Facebook Security Engineer Michael McGrew and a colleague attempted to hack the Western Regional Collegiate Cyber Defense Competition, but their intentions were pure: After discovering the Collegiate Cyber Defense Competition while he was a junior in college, McGrew started a club and brought a team to the WRCCDC, so his stint as a “penetration tester” was almost like returning to his roots.
McGrew described his experiences in a note on the Facebook Security page, as well as providing a list of similar security-oriented competitions for students.
The best security education helps students connect their classroom knowledge to real-world situations, and entry-level security jobs increasingly expect some hands-on experience. Not all school curricula today include these opportunities, though, so students often look outside of the classroom to build and solidify their skills.
I found myself looking for these same opportunities when I was a junior in college. I came across the Collegiate Cyber Defense Competition, a defensive security competition that puts teams of students in a mock business environment. The program challenges students to run their business while protecting their network and systems from a team of professional penetration testers looking for vulnerabilities. I started a club at my school and formed a team to bring to the Western Regional Collegiate Cyber Defense Competition. After practicing and reviewing strategies for a couple of months, we attended the competition and learned a ton. It set me up for other competitions and extra-curricular activities that prepared me to enter the security professional field.
In recognition of the value of these types of learning opportunities, Facebook helped sponsor the WRCCDC competition at the end of March. My colleague Javier and I joined a team of penetration testers attempting to breach the students’ systems. The challenging environment exposes students to hands-on experience with enterprise equipment. Teams are constantly under pressure to keep the business running smoothly and to secure and maintain their systems while defending against attacks. This simulation teaches teamwork, time management, risk assessment, and core technical security skills. Whenever we managed to get around one of their defenses, we were peppered with questions from the students: “How did you get into our server?” and “How can we secure our network from what you were doing?” Giving informal tutorials about security defenses and best practices to talented and passionate students was the highlight of my experience.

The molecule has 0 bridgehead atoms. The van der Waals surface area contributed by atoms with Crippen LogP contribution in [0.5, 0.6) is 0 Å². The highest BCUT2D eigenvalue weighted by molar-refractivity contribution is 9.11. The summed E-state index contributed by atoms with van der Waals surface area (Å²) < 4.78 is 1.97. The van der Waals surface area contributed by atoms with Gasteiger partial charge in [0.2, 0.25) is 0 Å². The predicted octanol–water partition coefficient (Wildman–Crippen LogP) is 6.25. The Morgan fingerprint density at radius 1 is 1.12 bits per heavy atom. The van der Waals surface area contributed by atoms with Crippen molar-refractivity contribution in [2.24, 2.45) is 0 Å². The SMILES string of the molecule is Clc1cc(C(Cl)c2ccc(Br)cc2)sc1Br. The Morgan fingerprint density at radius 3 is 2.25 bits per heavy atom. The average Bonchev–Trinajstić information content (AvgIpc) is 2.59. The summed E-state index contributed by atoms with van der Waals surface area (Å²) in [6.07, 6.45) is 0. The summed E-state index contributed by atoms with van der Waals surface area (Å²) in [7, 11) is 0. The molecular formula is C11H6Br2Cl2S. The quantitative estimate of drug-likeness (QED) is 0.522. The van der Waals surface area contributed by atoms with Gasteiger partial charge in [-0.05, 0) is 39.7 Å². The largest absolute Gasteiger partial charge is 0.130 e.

McGrew also offered the following list of related events:
- CCDC: CCDC is a defensive competition for teams of college students to protect a mock business network against professional penetration testers.
- CSAW Capture the Flag: CSAW CTF is an entry-level Capture the Flag event designed for undergraduate students.
- U.S. Cyber Challenge: Cyber Foundations is a series of tutorials and quizzes for high-school students to learn about security and test their skills. Cyber Quests is an online quiz where the top-scoring participants are invited to a week-long camp with classes taught by SANS instructors. Registration is currently open for Cyber Quests.
- CyperPatriot: CyberPatriot is a competition for high-school students where teams address real-life cybersecurity situations in a virtual environment.
- MITRE Cyber Academy: MITRE Cyber Academy hosts annual competitions for high-school and college students that allow teams to compete against each other in different hacking challenges.
- National Cyber League: The NCL provides an ongoing virtual training ground for students to develop, practice, and validate cybersecurity skills using lab exercises aligned with individual and team games.